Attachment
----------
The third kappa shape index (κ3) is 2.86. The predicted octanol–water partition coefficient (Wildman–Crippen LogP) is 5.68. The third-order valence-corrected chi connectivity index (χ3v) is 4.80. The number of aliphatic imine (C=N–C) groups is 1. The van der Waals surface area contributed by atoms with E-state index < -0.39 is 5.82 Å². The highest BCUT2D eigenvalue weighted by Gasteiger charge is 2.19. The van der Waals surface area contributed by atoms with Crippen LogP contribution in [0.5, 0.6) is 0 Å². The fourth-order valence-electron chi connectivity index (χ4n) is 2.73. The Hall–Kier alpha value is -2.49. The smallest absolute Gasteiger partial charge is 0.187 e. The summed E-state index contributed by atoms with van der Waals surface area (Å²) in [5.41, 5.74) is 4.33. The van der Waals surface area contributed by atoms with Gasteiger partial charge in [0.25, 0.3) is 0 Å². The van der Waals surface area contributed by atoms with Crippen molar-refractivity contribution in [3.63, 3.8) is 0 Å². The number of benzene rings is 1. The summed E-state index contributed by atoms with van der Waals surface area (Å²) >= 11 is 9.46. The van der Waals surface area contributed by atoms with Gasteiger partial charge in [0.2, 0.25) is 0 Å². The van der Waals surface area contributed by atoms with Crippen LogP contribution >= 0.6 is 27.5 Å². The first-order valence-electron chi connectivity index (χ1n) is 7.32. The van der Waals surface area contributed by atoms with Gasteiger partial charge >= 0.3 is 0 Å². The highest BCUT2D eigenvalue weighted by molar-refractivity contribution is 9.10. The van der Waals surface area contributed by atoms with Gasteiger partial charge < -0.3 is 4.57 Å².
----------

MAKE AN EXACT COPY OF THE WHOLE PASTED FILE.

The third kappa shape index (κ3) is 2.86. The predicted octanol–water partition coefficient (Wildman–Crippen LogP) is 5.68. The third-order valence-corrected chi connectivity index (χ3v) is 4.80. The number of aliphatic imine (C=N–C) groups is 1. The van der Waals surface area contributed by atoms with E-state index < -0.39 is 5.82 Å². The highest BCUT2D eigenvalue weighted by Gasteiger charge is 2.19. The van der Waals surface area contributed by atoms with Crippen LogP contribution in [0.5, 0.6) is 0 Å². The fourth-order valence-electron chi connectivity index (χ4n) is 2.73. The Hall–Kier alpha value is -2.49. The smallest absolute Gasteiger partial charge is 0.187 e. The summed E-state index contributed by atoms with van der Waals surface area (Å²) in [5.41, 5.74) is 4.33. The van der Waals surface area contributed by atoms with Gasteiger partial charge in [0.25, 0.3) is 0 Å². The van der Waals surface area contributed by atoms with Crippen molar-refractivity contribution in [3.63, 3.8) is 0 Å². The number of benzene rings is 1. The summed E-state index contributed by atoms with van der Waals surface area (Å²) >= 11 is 9.46. The van der Waals surface area contributed by atoms with Gasteiger partial charge in [0.2, 0.25) is 0 Å². The van der Waals surface area contributed by atoms with Crippen LogP contribution >= 0.6 is 27.5 Å². The first-order valence-electron chi connectivity index (χ1n) is 7.32. The van der Waals surface area contributed by atoms with Gasteiger partial charge >= 0.3 is 0 Å². The highest BCUT2D eigenvalue weighted by molar-refractivity contribution is 9.10. The van der Waals surface area contributed by atoms with Gasteiger partial charge < -0.3 is 4.57 Å².